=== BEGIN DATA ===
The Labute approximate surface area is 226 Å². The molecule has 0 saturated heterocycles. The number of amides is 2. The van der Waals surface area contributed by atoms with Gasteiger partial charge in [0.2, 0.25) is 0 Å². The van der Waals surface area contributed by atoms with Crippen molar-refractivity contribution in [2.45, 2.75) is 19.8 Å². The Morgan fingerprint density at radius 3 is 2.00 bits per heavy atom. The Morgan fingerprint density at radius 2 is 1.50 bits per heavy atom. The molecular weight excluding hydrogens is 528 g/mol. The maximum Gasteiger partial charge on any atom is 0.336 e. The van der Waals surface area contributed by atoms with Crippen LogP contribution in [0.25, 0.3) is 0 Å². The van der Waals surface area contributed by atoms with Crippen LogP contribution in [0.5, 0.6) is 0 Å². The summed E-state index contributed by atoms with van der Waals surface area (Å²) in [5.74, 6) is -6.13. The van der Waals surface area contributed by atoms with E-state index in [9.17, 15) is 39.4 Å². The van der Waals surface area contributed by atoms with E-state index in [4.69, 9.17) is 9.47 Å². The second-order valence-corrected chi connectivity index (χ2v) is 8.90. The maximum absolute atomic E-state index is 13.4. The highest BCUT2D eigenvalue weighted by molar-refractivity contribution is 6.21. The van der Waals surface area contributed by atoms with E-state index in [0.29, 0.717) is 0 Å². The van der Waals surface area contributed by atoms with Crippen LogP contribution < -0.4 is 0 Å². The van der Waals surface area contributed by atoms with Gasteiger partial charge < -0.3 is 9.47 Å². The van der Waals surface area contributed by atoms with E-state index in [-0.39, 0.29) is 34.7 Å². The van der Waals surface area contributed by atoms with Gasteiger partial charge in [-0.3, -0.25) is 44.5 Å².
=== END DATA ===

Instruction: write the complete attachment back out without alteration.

The Labute approximate surface area is 226 Å². The molecule has 0 saturated heterocycles. The number of amides is 2. The van der Waals surface area contributed by atoms with Gasteiger partial charge in [0.2, 0.25) is 0 Å². The van der Waals surface area contributed by atoms with Crippen molar-refractivity contribution in [2.45, 2.75) is 19.8 Å². The Morgan fingerprint density at radius 3 is 2.00 bits per heavy atom. The Morgan fingerprint density at radius 2 is 1.50 bits per heavy atom. The molecular weight excluding hydrogens is 528 g/mol. The maximum Gasteiger partial charge on any atom is 0.336 e. The van der Waals surface area contributed by atoms with Crippen LogP contribution in [0.25, 0.3) is 0 Å². The van der Waals surface area contributed by atoms with Crippen LogP contribution in [0.5, 0.6) is 0 Å². The summed E-state index contributed by atoms with van der Waals surface area (Å²) in [5.74, 6) is -6.13. The van der Waals surface area contributed by atoms with E-state index in [9.17, 15) is 39.4 Å². The van der Waals surface area contributed by atoms with E-state index in [4.69, 9.17) is 9.47 Å². The second-order valence-corrected chi connectivity index (χ2v) is 8.90. The maximum absolute atomic E-state index is 13.4. The highest BCUT2D eigenvalue weighted by molar-refractivity contribution is 6.21. The van der Waals surface area contributed by atoms with E-state index in [0.29, 0.717) is 0 Å². The van der Waals surface area contributed by atoms with Crippen LogP contribution < -0.4 is 0 Å². The van der Waals surface area contributed by atoms with Gasteiger partial charge < -0.3 is 9.47 Å². The van der Waals surface area contributed by atoms with E-state index in [-0.39, 0.29) is 34.7 Å². The van der Waals surface area contributed by atoms with Gasteiger partial charge in [-0.3, -0.25) is 44.5 Å².